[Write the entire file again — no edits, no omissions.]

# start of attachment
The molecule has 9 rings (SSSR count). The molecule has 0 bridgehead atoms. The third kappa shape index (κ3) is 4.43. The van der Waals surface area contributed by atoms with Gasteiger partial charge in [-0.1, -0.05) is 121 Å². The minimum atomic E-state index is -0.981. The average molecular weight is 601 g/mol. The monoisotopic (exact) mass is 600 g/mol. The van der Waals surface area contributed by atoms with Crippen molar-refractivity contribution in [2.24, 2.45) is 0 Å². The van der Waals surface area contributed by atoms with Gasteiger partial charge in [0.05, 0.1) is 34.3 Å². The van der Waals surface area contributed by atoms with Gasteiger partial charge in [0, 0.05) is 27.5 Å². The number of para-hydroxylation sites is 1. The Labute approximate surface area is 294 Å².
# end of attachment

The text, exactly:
The molecule has 9 rings (SSSR count). The molecule has 0 bridgehead atoms. The third kappa shape index (κ3) is 4.43. The van der Waals surface area contributed by atoms with Gasteiger partial charge in [-0.1, -0.05) is 121 Å². The minimum atomic E-state index is -0.981. The average molecular weight is 601 g/mol. The monoisotopic (exact) mass is 600 g/mol. The van der Waals surface area contributed by atoms with Crippen molar-refractivity contribution in [2.24, 2.45) is 0 Å². The van der Waals surface area contributed by atoms with Gasteiger partial charge in [0.05, 0.1) is 34.3 Å². The van der Waals surface area contributed by atoms with Gasteiger partial charge in [0, 0.05) is 27.5 Å². The number of para-hydroxylation sites is 1. The Labute approximate surface area is 294 Å².